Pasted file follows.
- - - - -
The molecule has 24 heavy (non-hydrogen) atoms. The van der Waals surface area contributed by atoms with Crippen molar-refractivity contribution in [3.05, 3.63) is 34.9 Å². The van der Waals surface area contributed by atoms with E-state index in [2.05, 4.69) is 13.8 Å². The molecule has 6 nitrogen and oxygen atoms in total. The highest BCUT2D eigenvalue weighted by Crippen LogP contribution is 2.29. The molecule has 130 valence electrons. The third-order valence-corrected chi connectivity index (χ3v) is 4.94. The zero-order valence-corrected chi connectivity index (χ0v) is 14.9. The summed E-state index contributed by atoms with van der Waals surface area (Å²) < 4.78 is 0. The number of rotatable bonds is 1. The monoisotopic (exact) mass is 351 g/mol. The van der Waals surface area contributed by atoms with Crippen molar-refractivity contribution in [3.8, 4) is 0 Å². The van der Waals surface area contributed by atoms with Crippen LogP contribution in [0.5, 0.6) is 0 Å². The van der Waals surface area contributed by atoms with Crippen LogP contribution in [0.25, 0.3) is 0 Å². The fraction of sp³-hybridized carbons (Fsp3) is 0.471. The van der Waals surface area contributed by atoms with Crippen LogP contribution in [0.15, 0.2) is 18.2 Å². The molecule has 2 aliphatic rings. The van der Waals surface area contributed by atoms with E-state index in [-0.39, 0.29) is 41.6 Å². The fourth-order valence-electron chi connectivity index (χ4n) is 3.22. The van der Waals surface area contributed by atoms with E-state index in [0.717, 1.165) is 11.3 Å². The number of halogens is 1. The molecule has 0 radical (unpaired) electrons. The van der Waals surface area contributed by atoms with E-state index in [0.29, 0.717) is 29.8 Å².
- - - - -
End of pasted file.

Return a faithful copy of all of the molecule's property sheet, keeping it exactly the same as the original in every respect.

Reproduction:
The molecule has 24 heavy (non-hydrogen) atoms. The van der Waals surface area contributed by atoms with Crippen molar-refractivity contribution in [3.05, 3.63) is 34.9 Å². The van der Waals surface area contributed by atoms with E-state index in [2.05, 4.69) is 13.8 Å². The molecule has 6 nitrogen and oxygen atoms in total. The highest BCUT2D eigenvalue weighted by Crippen LogP contribution is 2.29. The molecule has 130 valence electrons. The third-order valence-corrected chi connectivity index (χ3v) is 4.94. The zero-order valence-corrected chi connectivity index (χ0v) is 14.9. The summed E-state index contributed by atoms with van der Waals surface area (Å²) < 4.78 is 0. The number of rotatable bonds is 1. The monoisotopic (exact) mass is 351 g/mol. The van der Waals surface area contributed by atoms with Crippen molar-refractivity contribution in [3.8, 4) is 0 Å². The van der Waals surface area contributed by atoms with Crippen LogP contribution in [0.5, 0.6) is 0 Å². The van der Waals surface area contributed by atoms with Crippen LogP contribution in [0.25, 0.3) is 0 Å². The fraction of sp³-hybridized carbons (Fsp3) is 0.471. The van der Waals surface area contributed by atoms with Crippen LogP contribution in [0.15, 0.2) is 18.2 Å². The molecule has 2 aliphatic rings. The van der Waals surface area contributed by atoms with E-state index in [-0.39, 0.29) is 41.6 Å². The fourth-order valence-electron chi connectivity index (χ4n) is 3.22. The van der Waals surface area contributed by atoms with E-state index in [0.717, 1.165) is 11.3 Å². The number of halogens is 1. The molecule has 0 radical (unpaired) electrons. The van der Waals surface area contributed by atoms with E-state index in [0.29, 0.717) is 29.8 Å².